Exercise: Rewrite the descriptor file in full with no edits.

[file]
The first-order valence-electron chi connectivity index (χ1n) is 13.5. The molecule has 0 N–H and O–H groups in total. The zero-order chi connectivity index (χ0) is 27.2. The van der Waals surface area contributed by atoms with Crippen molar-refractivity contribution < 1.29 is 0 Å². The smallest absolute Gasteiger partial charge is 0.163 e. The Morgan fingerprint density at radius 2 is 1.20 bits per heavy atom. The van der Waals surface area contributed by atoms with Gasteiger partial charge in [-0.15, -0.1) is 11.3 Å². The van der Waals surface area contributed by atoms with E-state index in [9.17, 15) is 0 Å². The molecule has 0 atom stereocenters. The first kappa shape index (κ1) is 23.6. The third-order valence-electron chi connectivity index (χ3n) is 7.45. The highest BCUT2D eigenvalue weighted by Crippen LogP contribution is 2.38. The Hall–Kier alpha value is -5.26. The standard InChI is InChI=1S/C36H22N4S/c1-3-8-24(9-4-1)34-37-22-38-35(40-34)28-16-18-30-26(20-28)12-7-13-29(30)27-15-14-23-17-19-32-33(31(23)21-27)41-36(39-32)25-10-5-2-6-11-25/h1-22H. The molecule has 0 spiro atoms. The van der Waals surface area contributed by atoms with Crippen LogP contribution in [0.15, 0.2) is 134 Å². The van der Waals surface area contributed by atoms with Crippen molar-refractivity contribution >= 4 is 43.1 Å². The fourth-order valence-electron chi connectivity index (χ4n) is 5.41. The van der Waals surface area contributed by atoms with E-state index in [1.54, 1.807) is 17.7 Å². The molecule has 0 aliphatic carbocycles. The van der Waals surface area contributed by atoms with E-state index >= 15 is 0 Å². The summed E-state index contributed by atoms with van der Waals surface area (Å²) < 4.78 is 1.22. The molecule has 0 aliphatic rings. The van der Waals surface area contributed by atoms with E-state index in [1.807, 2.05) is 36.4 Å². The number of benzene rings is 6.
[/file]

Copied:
The first-order valence-electron chi connectivity index (χ1n) is 13.5. The molecule has 0 N–H and O–H groups in total. The zero-order chi connectivity index (χ0) is 27.2. The van der Waals surface area contributed by atoms with Crippen molar-refractivity contribution < 1.29 is 0 Å². The smallest absolute Gasteiger partial charge is 0.163 e. The Morgan fingerprint density at radius 2 is 1.20 bits per heavy atom. The van der Waals surface area contributed by atoms with Gasteiger partial charge in [-0.15, -0.1) is 11.3 Å². The van der Waals surface area contributed by atoms with E-state index in [9.17, 15) is 0 Å². The molecule has 0 atom stereocenters. The first kappa shape index (κ1) is 23.6. The third-order valence-electron chi connectivity index (χ3n) is 7.45. The highest BCUT2D eigenvalue weighted by Crippen LogP contribution is 2.38. The Hall–Kier alpha value is -5.26. The standard InChI is InChI=1S/C36H22N4S/c1-3-8-24(9-4-1)34-37-22-38-35(40-34)28-16-18-30-26(20-28)12-7-13-29(30)27-15-14-23-17-19-32-33(31(23)21-27)41-36(39-32)25-10-5-2-6-11-25/h1-22H. The molecule has 0 spiro atoms. The van der Waals surface area contributed by atoms with Crippen LogP contribution in [0.15, 0.2) is 134 Å². The van der Waals surface area contributed by atoms with Crippen molar-refractivity contribution >= 4 is 43.1 Å². The fourth-order valence-electron chi connectivity index (χ4n) is 5.41. The van der Waals surface area contributed by atoms with E-state index in [1.54, 1.807) is 17.7 Å². The molecule has 0 aliphatic carbocycles. The van der Waals surface area contributed by atoms with E-state index >= 15 is 0 Å². The summed E-state index contributed by atoms with van der Waals surface area (Å²) < 4.78 is 1.22. The molecule has 0 aliphatic rings. The van der Waals surface area contributed by atoms with E-state index in [1.807, 2.05) is 36.4 Å². The number of benzene rings is 6.